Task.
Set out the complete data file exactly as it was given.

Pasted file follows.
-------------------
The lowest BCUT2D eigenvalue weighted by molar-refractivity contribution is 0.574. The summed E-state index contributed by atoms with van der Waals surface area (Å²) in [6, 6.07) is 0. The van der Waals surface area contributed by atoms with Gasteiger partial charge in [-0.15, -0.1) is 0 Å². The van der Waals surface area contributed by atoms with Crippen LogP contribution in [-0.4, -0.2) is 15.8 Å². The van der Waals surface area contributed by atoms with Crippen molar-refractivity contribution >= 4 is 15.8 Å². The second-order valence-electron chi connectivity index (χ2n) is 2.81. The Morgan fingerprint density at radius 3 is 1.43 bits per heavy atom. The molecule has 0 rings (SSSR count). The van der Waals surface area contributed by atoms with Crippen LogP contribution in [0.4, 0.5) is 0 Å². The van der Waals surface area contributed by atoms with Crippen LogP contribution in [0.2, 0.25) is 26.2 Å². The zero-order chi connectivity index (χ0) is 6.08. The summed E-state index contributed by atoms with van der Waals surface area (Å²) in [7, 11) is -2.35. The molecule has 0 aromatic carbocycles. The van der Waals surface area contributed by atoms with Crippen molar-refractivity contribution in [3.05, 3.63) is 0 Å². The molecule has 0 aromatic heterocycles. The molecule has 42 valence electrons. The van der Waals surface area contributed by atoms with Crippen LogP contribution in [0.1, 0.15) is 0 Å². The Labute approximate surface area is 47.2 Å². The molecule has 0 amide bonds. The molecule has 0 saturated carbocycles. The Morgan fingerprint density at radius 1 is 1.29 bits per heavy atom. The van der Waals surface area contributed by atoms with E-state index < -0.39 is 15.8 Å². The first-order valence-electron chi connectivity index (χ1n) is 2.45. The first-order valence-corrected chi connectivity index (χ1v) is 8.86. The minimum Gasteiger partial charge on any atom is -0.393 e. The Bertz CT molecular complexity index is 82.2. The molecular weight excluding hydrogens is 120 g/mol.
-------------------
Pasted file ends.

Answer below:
The lowest BCUT2D eigenvalue weighted by molar-refractivity contribution is 0.574. The summed E-state index contributed by atoms with van der Waals surface area (Å²) in [6, 6.07) is 0. The van der Waals surface area contributed by atoms with Gasteiger partial charge in [-0.15, -0.1) is 0 Å². The van der Waals surface area contributed by atoms with Crippen LogP contribution in [-0.4, -0.2) is 15.8 Å². The van der Waals surface area contributed by atoms with Crippen molar-refractivity contribution >= 4 is 15.8 Å². The second-order valence-electron chi connectivity index (χ2n) is 2.81. The Morgan fingerprint density at radius 3 is 1.43 bits per heavy atom. The molecule has 0 rings (SSSR count). The van der Waals surface area contributed by atoms with Crippen LogP contribution in [0.4, 0.5) is 0 Å². The van der Waals surface area contributed by atoms with Crippen LogP contribution in [0.2, 0.25) is 26.2 Å². The zero-order chi connectivity index (χ0) is 6.08. The summed E-state index contributed by atoms with van der Waals surface area (Å²) in [7, 11) is -2.35. The molecule has 0 aromatic carbocycles. The van der Waals surface area contributed by atoms with Crippen molar-refractivity contribution in [3.05, 3.63) is 0 Å². The molecule has 0 aromatic heterocycles. The molecule has 42 valence electrons. The van der Waals surface area contributed by atoms with Crippen LogP contribution in [0.1, 0.15) is 0 Å². The Labute approximate surface area is 47.2 Å². The molecule has 0 amide bonds. The molecule has 0 saturated carbocycles. The Morgan fingerprint density at radius 1 is 1.29 bits per heavy atom. The van der Waals surface area contributed by atoms with E-state index < -0.39 is 15.8 Å². The first-order valence-electron chi connectivity index (χ1n) is 2.45. The first-order valence-corrected chi connectivity index (χ1v) is 8.86. The minimum Gasteiger partial charge on any atom is -0.393 e. The Bertz CT molecular complexity index is 82.2. The molecular weight excluding hydrogens is 120 g/mol.